BUGGED BY DRUGS

 

THE MEDICINE CABINET — This is a warning about your health, money, and overly hyped, totally useless bad things we are doing to our body, because Big Pharma, in cahoots with some doctors, is making a fortune selling snake oil, and we are buying it by the billions. I’m taking vitamin A for reduced anger. B for induced bellicosity which is why I take A. Then I take C to counter cancer. Next I take D through U daily for reasons I can’t remember. However, I also take newspapers, and here is an article saying that a new study is out by five world-renowned scientific researchers who say, and I quote: “Stop wasting your money.” The scientists have gone through other studies and made their own on the value of us taking vitamins, and we do take them. Between 1988 and 1994, some 42 percent of us swallowed these supplements daily. Between 2003 and 2006, that figure rose to 50 percent, where it stands today — one out of every two of us. In 2011 that came to $30 billion worth of mostly worthless pills.

Indeed, the study, published in the Annals of Internal Medicine, says some of these pills may actually do more harm than good. (Dietary supplements account for nearly 20 percent of drug-related liver injuries that turn up in hospitals, up from 7 percent a decade ago.) The researchers give a neutral to vitamin D because they can’t prove its usefulness either way. As for the others, there is no doubt, or as they say, scientifically, “The message is simple. Most supplements do not prevent chronic disease or death, their use is not justified and they should be avoided.” Adding, if there is any doubt, “The case is closed.” So is my vitamin cabinet.

Does your child have attention deficit hyperactivity disorder (ADHD)? Do you? Absolutely. ADHD is running through our society in epidemic proportions. The Centers for Disease Control and Prevention say the diagnosis has been made in 15 percent of high school-age children, and that the number of children on medication for the disorder had soared from 600,000 in1990 to 3.5 million today. Why? A hint: The most prominent medical publication in the field, The Journal of the American Academy of Child & Adolescent Psychiatry, went from no ads for ADHD medications between 1990 and 1993 to about 100 pages per year a decade later. Almost every full-page color ad was for an ADHD drug. “The numbers (of pills) make it look like an epidemic. Well, it’s not. It’s preposterous,” said Dr. Keith Conners, a psychologist and professor emeritus at Duke University. “This is a concoction to justify the giving out of medication at unprecedented and unjustifiable levels.”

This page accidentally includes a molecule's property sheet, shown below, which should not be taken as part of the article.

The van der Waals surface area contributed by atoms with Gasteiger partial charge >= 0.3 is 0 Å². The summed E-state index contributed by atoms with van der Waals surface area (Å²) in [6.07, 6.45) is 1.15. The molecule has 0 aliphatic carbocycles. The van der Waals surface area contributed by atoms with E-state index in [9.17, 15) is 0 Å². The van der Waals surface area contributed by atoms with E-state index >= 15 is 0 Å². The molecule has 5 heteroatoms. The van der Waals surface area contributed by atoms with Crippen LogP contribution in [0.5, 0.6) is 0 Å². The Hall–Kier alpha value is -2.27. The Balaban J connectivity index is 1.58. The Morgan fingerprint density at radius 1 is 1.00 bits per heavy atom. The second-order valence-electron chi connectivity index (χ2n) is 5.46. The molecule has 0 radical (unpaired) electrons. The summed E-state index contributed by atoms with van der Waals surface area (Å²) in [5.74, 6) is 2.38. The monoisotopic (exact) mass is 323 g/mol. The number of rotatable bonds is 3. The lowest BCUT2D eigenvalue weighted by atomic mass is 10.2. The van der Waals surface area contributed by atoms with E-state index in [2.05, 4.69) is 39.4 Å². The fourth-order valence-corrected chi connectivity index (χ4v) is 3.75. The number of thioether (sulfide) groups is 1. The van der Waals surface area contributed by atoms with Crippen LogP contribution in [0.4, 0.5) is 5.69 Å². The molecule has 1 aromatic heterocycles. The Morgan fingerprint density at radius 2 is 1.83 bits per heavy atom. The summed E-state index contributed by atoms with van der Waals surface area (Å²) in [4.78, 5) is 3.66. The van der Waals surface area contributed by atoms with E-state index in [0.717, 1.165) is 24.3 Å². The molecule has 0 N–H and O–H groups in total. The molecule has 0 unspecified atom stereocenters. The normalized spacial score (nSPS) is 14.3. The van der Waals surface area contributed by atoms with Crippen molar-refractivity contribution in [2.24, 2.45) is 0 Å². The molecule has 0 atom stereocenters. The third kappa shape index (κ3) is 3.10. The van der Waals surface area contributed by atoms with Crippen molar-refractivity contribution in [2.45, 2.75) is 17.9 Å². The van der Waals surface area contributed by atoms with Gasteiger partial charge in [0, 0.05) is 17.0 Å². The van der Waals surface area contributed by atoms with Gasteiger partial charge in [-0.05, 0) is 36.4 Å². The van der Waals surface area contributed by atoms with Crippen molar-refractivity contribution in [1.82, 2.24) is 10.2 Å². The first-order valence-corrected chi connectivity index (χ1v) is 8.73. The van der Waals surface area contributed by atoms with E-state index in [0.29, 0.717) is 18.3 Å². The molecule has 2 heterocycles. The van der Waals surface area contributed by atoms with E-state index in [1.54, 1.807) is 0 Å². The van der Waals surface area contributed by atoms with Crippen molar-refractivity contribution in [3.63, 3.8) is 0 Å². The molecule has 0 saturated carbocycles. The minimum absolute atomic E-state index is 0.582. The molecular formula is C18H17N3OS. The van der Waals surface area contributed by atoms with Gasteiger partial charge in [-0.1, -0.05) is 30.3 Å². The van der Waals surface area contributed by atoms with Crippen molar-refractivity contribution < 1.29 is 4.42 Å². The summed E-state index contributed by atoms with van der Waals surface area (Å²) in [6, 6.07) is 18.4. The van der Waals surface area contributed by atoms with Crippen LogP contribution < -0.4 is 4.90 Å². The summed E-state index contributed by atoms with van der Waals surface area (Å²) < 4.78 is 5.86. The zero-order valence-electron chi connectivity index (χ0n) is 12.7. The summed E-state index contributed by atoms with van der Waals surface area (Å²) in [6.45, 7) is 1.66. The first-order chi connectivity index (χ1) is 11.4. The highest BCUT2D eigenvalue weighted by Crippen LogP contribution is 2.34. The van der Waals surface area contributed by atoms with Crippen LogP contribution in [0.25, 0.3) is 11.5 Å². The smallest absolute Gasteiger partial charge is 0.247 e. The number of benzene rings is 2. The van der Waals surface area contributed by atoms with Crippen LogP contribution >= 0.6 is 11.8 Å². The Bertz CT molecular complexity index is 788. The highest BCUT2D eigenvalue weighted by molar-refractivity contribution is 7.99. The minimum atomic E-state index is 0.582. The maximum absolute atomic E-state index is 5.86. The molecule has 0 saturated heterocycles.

Why have we been taking all these pills? Yet another clue: The prosperous international pharmaceutical company GlaxoSmithKline (one word) said it will no longer pay doctors and health care professionals to speak on its behalf about its products or the diseases they treat “to audiences who can prescribe or influence prescribing.” Apparently this is common practice in Big Pharma — paying doctors and scientific researchers to tell other docs how good the company’s $100-a-pill is. Wow, is that an eye-opener (UJ-8 Eye-Openers, $45 a pop). Next time your doctor prescribes some wonder pill, ask about his/her all-expense-paid trip to Monaco for that medical convention and panel discussion.

After all this pill popping I need to wash my hands. But first let me finish this other article in the paper: “After more than 40 years of study, the U.S. government says it has found no evidence that common antibacterial soaps prevent the spread of germs, and regulators want the makers of Dawn, Dial and other household staples to prove that their products do not pose health risks to consumers.” Huh? The FDA lab rats say they are taking a second and third look at triclosan and other sanitizing agents found in soap in America’s kitchens and bathrooms. That includes yours. It’s not just Dawn and Dial that are suspect. Tricolsan is used in all sorts of household cleaning products for its allegedly germ-killing power. The FDA says it may be no better than hot water and soap, and may even be worse: Recent studies show triclosan and similar substances can spur the growth of drug-resistant bacteria. Spur the growth? We’re actually fertilizing the little bugs.

What we are seeing is a TV-commercial-led juggernaut telling us to take this or that pill or underarm jell or use some antibacterial soaps to be healthy and live longer and cleaner. But what these researchers have found is that so much of it is snake oil sold by con artists whom we believe to have our best interests at heart. They put someone in a white lab coat with a stethoscope around his or her neck, gray hair, maybe a mustache, (on the women) and they’ve got gravitas, telling us to pop this pill. Be careful when you hear, “Some studies suggest. . .” Suggest? These studies right here declare just the opposite. We are being conned. “Stop wasting your money.”

Men, are you a bit tired after running a 24-mile marathon? Do you sweat in a sauna? Then you might have Low T! Yes, I’ve saved the worst for last. We  now live in a testosterone time, when billions of dollars are spent telling men over 40 that they are over 40. TV ads cover sports and the evening news, where the geezers dwell. It’s working. Between 2001 and 2011, American males 40 years or older increased their use of the hormone testosterone as a topical gel more than five times. IMS Health, a health care information company, says the marketing of Low T helped propel sales of testosterone gels, patches and such to about $2 billion in the U.S. last year. In 2002, sales were a mere $324 million. I’d take a skeptical pill, but they tell me I’m too tired.

 

Ashby is High T at ashby2@comcst.net